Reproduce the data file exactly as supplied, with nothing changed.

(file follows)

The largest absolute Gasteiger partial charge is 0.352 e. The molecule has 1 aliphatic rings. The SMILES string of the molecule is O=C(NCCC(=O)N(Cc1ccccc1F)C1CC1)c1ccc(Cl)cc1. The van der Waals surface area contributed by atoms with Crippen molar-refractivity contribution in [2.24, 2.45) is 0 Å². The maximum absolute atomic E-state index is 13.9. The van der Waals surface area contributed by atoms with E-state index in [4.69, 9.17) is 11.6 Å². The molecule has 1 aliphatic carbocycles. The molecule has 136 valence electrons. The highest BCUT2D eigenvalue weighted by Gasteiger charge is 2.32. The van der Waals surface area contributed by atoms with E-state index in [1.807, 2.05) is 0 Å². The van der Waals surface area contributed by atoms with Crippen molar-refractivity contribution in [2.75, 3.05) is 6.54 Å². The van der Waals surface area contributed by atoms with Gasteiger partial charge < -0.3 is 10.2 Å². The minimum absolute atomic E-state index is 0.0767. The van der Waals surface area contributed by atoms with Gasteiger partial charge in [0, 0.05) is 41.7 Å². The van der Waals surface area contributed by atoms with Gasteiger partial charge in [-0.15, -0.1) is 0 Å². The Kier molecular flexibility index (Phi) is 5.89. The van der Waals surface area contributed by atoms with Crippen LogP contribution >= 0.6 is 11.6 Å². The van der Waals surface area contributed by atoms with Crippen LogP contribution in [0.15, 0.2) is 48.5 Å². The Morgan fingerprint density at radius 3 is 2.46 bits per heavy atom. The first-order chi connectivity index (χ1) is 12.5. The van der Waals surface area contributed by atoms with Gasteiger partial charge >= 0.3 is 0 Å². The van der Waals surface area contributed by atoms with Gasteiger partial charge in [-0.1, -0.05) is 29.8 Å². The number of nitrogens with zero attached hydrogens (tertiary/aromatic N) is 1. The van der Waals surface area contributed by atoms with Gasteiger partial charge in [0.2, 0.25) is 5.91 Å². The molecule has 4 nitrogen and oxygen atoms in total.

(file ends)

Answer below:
The largest absolute Gasteiger partial charge is 0.352 e. The molecule has 1 aliphatic rings. The SMILES string of the molecule is O=C(NCCC(=O)N(Cc1ccccc1F)C1CC1)c1ccc(Cl)cc1. The van der Waals surface area contributed by atoms with Crippen molar-refractivity contribution in [2.24, 2.45) is 0 Å². The maximum absolute atomic E-state index is 13.9. The van der Waals surface area contributed by atoms with E-state index in [4.69, 9.17) is 11.6 Å². The molecule has 1 aliphatic carbocycles. The molecule has 136 valence electrons. The highest BCUT2D eigenvalue weighted by Gasteiger charge is 2.32. The van der Waals surface area contributed by atoms with E-state index in [1.807, 2.05) is 0 Å². The van der Waals surface area contributed by atoms with Crippen molar-refractivity contribution in [2.75, 3.05) is 6.54 Å². The van der Waals surface area contributed by atoms with Gasteiger partial charge < -0.3 is 10.2 Å². The minimum absolute atomic E-state index is 0.0767. The van der Waals surface area contributed by atoms with Gasteiger partial charge in [0, 0.05) is 41.7 Å². The van der Waals surface area contributed by atoms with Gasteiger partial charge in [-0.15, -0.1) is 0 Å². The Kier molecular flexibility index (Phi) is 5.89. The van der Waals surface area contributed by atoms with Crippen LogP contribution >= 0.6 is 11.6 Å². The van der Waals surface area contributed by atoms with Crippen LogP contribution in [0.15, 0.2) is 48.5 Å². The Morgan fingerprint density at radius 3 is 2.46 bits per heavy atom. The first-order chi connectivity index (χ1) is 12.5. The van der Waals surface area contributed by atoms with Gasteiger partial charge >= 0.3 is 0 Å². The van der Waals surface area contributed by atoms with Gasteiger partial charge in [-0.1, -0.05) is 29.8 Å². The number of nitrogens with zero attached hydrogens (tertiary/aromatic N) is 1. The van der Waals surface area contributed by atoms with Gasteiger partial charge in [0.2, 0.25) is 5.91 Å². The molecule has 4 nitrogen and oxygen atoms in total.